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Thurgood Marshall School of Law students let their voices be heard, administration listens

Written by on November 9, 2023

By Erin Slaughter, KTSU2 Investigative Reporter

Thurgood Marshall School of Law (TMSL) students organized a protest on Wednesday, Nov. 8, citing numerous grievances after two of their interim deans stepped down, and Texas Southern University’s administration vowed to address their concerns.

Hundreds of TMSL students walked out of classes and proceeded to Hannah Hall, where they sat in groups, some along walls, waiting in anticipation of news from a meeting with the provost, Student Bar Association (SBA) president, and other student leaders regarding their complaints.

Thurgood Marshall School of Law students in Hannah Hall on November 8.

According to TMSL students, more protests will occur if their concerns are not addressed.

“We are not even asking for the best practices; we are asking for the standard practices, and that’s a problem when we are asking to be treated as regular,” Aaron Abram, President of the TMSL SBA, said to other law students gathered at the protest.

According to some of the students, their grievances include “a lack of visibility and presence in the marketplace, a lack of transparency and misinformation from the administration [university] regarding academic standards, a grading curve that is below industry standards and makes students unmarketable, and professors who teach to their own interests over the interests of the students.”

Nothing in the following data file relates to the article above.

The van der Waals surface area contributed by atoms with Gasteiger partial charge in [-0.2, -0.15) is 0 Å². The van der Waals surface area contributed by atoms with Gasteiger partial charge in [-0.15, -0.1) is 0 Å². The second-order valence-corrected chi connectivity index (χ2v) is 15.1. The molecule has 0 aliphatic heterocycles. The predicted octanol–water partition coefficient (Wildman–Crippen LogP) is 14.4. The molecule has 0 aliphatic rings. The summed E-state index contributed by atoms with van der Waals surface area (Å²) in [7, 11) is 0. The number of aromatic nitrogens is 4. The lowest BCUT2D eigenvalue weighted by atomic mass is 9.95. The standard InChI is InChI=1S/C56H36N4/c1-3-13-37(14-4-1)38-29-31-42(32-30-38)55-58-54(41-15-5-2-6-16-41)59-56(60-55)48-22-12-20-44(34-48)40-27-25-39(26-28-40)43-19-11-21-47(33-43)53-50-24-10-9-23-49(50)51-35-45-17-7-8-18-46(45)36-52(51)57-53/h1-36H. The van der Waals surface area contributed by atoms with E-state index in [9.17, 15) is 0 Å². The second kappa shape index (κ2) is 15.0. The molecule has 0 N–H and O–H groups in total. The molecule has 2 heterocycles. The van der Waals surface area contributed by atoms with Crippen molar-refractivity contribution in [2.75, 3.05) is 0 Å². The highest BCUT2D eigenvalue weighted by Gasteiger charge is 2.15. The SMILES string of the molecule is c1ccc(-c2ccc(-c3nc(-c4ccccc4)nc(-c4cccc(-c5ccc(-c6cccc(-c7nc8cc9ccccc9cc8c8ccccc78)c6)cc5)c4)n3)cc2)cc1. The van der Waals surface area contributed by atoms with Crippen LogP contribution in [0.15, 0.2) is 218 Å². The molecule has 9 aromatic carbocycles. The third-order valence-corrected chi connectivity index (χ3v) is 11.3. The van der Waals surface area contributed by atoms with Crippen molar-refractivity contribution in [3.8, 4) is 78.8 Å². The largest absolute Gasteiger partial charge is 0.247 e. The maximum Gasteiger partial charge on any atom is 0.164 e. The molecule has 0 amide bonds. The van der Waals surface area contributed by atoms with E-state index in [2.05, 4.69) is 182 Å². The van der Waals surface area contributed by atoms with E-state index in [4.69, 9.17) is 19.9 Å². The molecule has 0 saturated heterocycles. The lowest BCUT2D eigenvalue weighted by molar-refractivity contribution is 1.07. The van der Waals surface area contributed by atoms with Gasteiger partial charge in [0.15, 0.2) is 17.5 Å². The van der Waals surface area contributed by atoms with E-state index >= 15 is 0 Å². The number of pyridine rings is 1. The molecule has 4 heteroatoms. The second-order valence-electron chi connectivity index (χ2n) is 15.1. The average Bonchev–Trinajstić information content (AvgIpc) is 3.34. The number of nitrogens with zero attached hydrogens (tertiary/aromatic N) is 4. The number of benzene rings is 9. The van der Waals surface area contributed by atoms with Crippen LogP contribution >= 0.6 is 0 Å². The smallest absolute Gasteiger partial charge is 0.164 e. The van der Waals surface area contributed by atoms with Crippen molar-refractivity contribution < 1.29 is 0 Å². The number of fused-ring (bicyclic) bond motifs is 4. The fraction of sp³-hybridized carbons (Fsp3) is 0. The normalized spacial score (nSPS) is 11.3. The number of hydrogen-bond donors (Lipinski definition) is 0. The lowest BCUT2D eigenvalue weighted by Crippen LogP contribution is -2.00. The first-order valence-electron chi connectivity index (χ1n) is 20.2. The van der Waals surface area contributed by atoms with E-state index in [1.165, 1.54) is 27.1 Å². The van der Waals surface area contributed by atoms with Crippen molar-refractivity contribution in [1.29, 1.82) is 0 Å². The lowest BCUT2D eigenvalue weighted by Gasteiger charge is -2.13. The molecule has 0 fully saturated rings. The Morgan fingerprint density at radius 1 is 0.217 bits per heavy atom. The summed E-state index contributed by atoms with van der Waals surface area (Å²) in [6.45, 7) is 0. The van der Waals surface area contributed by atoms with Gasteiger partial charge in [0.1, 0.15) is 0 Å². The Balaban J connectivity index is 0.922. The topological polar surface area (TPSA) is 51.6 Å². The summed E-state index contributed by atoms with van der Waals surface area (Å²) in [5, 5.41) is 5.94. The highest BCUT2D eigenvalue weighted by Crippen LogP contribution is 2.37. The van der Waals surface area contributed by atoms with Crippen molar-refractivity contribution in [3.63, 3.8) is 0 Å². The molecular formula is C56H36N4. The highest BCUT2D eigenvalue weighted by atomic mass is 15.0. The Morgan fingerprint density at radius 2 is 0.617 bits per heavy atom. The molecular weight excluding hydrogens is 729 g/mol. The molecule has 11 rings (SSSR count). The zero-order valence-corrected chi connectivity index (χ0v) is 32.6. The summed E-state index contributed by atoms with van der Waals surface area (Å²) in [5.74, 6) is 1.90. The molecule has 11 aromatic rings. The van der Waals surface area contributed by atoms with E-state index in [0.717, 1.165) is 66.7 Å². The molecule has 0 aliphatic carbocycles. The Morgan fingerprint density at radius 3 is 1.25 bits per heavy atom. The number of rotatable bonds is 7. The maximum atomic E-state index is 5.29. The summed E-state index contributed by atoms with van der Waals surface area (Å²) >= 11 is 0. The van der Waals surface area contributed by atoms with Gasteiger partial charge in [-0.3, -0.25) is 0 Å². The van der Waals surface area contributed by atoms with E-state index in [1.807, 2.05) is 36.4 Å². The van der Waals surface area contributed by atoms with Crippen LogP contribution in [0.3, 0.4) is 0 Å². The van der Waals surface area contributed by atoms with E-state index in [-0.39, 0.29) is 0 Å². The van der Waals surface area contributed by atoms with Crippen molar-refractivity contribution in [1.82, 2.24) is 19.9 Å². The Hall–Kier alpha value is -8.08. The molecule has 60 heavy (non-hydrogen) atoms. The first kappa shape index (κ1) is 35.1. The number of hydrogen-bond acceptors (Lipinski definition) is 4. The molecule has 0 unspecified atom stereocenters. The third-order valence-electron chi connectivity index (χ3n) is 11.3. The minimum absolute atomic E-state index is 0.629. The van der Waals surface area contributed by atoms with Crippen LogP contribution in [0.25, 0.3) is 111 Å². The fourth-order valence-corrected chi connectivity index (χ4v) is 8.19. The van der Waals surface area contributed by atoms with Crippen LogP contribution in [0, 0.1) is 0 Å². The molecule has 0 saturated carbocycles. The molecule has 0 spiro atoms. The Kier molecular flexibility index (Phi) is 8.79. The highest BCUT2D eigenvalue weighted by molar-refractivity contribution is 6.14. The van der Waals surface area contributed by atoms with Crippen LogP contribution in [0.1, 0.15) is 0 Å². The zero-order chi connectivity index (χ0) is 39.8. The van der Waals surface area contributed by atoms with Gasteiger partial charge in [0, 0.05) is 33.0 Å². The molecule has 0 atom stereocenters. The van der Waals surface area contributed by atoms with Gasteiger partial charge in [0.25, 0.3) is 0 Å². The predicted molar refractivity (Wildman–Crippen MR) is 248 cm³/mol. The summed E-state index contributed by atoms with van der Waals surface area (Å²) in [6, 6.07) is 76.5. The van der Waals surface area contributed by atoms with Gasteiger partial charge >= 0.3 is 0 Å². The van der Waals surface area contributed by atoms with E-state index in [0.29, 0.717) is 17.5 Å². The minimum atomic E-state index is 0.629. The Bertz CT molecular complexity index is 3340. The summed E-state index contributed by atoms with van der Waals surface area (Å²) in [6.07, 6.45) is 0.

Jessica Mack, the TMSL SBA parliamentarian, said the resignations of two deans is what broke the camel’s back, and she said that the mindsets of veteran faculty members are the main factor hindering the school from moving forward.

“We have certain faculty members that are constantly giving the deans issues, and while the deans are working in our best interest, other faculty members are working in ego and working only in their best interest, and that does not do anything for the law students at the school. We are tired, we are fed up,” she said.

Jessica Mack, the TMSL SBA parliamentarian

 Miss TMSL, Phoenix Diggs, said students are frustrated that their voices are not being heard within TMSL and would like to see changes made immediately.

“I personally hope that the people that are in the meeting right now push for these individuals to either have less power within their roles because the people who are the ‘old guards’ which we are referring to them as; have been here for years, and they are just professors, but they have more influence than the deans at the school,” she said.

The two TMSL interim deans who stepped down from their positions wrote detailed letters regarding their resignations. Shaundra Lewis, Associate Dean of Academic Affairs and Professor of Law, said she had made personal sacrifices to be interim dean and cannot continue to do the job under current conditions.

“I accepted your request [Dean Okezie Chukwumerije] to serve as academic dean because I thought we, along with faculty, could move the institution forward. I did so, even though it was a personal sacrifice for me. As you know, my husband is fighting for his life as he battles cancer. I no longer have the strength to battle his cancer and the cancer at this institution,” she wrote in her letter of resignation.